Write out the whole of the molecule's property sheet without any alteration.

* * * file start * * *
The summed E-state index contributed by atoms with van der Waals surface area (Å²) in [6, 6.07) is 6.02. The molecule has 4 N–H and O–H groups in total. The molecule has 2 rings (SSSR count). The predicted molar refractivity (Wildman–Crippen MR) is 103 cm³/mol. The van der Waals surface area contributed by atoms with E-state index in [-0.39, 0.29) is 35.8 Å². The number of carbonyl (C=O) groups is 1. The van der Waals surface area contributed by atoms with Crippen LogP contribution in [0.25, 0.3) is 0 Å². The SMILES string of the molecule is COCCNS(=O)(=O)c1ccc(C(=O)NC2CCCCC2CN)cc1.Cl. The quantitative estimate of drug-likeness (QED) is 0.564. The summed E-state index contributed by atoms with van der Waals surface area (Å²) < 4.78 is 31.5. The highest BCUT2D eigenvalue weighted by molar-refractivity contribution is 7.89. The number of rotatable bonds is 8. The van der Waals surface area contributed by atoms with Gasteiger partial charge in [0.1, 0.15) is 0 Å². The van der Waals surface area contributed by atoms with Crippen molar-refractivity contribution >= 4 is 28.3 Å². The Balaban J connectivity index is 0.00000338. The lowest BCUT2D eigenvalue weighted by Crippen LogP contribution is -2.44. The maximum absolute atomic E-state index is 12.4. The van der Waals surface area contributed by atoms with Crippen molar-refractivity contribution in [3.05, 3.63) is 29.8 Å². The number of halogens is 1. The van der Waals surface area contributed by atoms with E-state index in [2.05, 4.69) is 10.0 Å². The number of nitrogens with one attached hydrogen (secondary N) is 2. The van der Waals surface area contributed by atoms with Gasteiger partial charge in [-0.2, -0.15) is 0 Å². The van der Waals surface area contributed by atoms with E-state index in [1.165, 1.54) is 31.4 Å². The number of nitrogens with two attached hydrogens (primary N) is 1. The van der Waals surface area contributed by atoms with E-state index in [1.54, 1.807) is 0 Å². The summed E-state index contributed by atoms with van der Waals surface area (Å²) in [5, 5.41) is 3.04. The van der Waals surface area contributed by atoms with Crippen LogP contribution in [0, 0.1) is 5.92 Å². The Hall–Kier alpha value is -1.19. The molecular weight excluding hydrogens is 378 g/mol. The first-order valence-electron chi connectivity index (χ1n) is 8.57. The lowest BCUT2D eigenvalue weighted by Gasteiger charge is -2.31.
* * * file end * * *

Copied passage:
The summed E-state index contributed by atoms with van der Waals surface area (Å²) in [6, 6.07) is 6.02. The molecule has 4 N–H and O–H groups in total. The molecule has 2 rings (SSSR count). The predicted molar refractivity (Wildman–Crippen MR) is 103 cm³/mol. The van der Waals surface area contributed by atoms with E-state index in [-0.39, 0.29) is 35.8 Å². The number of carbonyl (C=O) groups is 1. The van der Waals surface area contributed by atoms with Crippen LogP contribution in [0.25, 0.3) is 0 Å². The SMILES string of the molecule is COCCNS(=O)(=O)c1ccc(C(=O)NC2CCCCC2CN)cc1.Cl. The quantitative estimate of drug-likeness (QED) is 0.564. The summed E-state index contributed by atoms with van der Waals surface area (Å²) < 4.78 is 31.5. The highest BCUT2D eigenvalue weighted by molar-refractivity contribution is 7.89. The number of rotatable bonds is 8. The van der Waals surface area contributed by atoms with Gasteiger partial charge in [0.1, 0.15) is 0 Å². The van der Waals surface area contributed by atoms with Crippen molar-refractivity contribution >= 4 is 28.3 Å². The Balaban J connectivity index is 0.00000338. The lowest BCUT2D eigenvalue weighted by Crippen LogP contribution is -2.44. The maximum absolute atomic E-state index is 12.4. The van der Waals surface area contributed by atoms with Crippen molar-refractivity contribution in [3.05, 3.63) is 29.8 Å². The number of halogens is 1. The van der Waals surface area contributed by atoms with E-state index in [2.05, 4.69) is 10.0 Å². The number of nitrogens with one attached hydrogen (secondary N) is 2. The van der Waals surface area contributed by atoms with Gasteiger partial charge in [-0.2, -0.15) is 0 Å². The van der Waals surface area contributed by atoms with E-state index in [1.165, 1.54) is 31.4 Å². The number of nitrogens with two attached hydrogens (primary N) is 1. The van der Waals surface area contributed by atoms with E-state index in [1.54, 1.807) is 0 Å². The summed E-state index contributed by atoms with van der Waals surface area (Å²) in [5, 5.41) is 3.04. The van der Waals surface area contributed by atoms with Crippen LogP contribution in [0, 0.1) is 5.92 Å². The Hall–Kier alpha value is -1.19. The molecular weight excluding hydrogens is 378 g/mol. The first-order valence-electron chi connectivity index (χ1n) is 8.57. The lowest BCUT2D eigenvalue weighted by Gasteiger charge is -2.31.